I'm still pleased with Daily Grammar for our grammar studies. This week, we reviewed nouns. What I particularly like about Daily Grammar is that the first lesson is quite rudimentary, and the lessons afterward pick up in complexity. Today's lesson, for example, highlighted collective, mass, and count nouns.
- Collective nouns: class, group, choir
- Mass nouns: gasoline, water, oil
- Count nouns: arena, girls, bus
We made good progress in our readings, as well:
- Oliver Twist: read through chapter three. We are all enjoying this story, but Tiny Girl does not comprehend many of Dickens's ironical descriptions (which are laugh-out-loud funny to me).
- Harriet Tubman: completed. Both children liked this.
- Sea Clocks: The Story of Longitude: completed (Read my review here.) We thought this was very interesting.
- George Washington Carver, by Suzanne M. Coil: read through chapter two. Both children are enjoying this thus far.
- Lilias Trotter: A Passion for the Impossible: read through page 43. Miss Priss and I are enjoying this more than Tiny Girl, who wasn't thrilled with Abigail Adams: Witness to a Revolution, either.
- Story Book of Science: read the chapter "The Velocity of Sound," which discusses the differences in speeds of light and sound in a thunderstorm. AO added this to Year 4, and I thought it looked good. So we're reading it this year in our Year 5.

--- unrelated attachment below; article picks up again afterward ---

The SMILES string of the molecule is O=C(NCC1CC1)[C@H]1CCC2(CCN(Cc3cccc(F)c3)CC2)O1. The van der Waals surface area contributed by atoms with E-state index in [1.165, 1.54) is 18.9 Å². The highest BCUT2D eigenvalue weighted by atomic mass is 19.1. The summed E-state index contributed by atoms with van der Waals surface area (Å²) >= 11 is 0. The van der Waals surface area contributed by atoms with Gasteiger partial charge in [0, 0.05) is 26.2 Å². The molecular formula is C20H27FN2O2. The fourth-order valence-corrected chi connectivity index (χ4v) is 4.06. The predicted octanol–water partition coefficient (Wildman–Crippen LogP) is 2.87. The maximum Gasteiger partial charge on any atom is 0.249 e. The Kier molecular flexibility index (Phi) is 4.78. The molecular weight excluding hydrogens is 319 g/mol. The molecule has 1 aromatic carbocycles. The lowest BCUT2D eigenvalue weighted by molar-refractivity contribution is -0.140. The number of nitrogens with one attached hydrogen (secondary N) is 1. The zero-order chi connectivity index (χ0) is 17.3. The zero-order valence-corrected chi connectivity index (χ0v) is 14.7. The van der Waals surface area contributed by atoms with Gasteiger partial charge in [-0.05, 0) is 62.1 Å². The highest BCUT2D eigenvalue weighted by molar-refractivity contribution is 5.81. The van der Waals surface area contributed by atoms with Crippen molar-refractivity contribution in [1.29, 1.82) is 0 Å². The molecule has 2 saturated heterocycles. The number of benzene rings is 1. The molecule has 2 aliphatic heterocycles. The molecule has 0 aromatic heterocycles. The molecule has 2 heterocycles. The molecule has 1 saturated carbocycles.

- Abraham Lincoln's World: manifest destiny and westward expansion.
- This Country of Ours: the Civil War, particularly the battle of the Monitor and the Merrimac. I've noted that Miss Marshall's overall tone is decidedly pro-Federal; it's especially noticeable in this chapter, wherein the Merrimac is described as a "black monster" and "ugly" more than once, while the Monitor is a speedy, clever machine. I was a tad surprised, since she was able to keep a more balanced tone while writing about the American Revolution.
Next week will be different for us, since Miss Priss will be taking the CAT5 exam. I ordered from Seton Testing Services, and they offer the short form of the test. Ergo, it won't be a tedious exercise of leviathan proportions, like our state's own standardized test.
Here's a lovely poem by Paul Laurence Dunbar, written in 1901:
The rain streams down like harp-strings from the sky;
The wind, that world-old harpist sitteth by;
And ever as he sings his low refrain,
He plays upon the harp-strings of the rain.
I'm linking up with the Homeschool Mother's Journal and Weird, Unsocialized Homeschoolers. Pop over to both, do some blog-reading, and refresh yourself!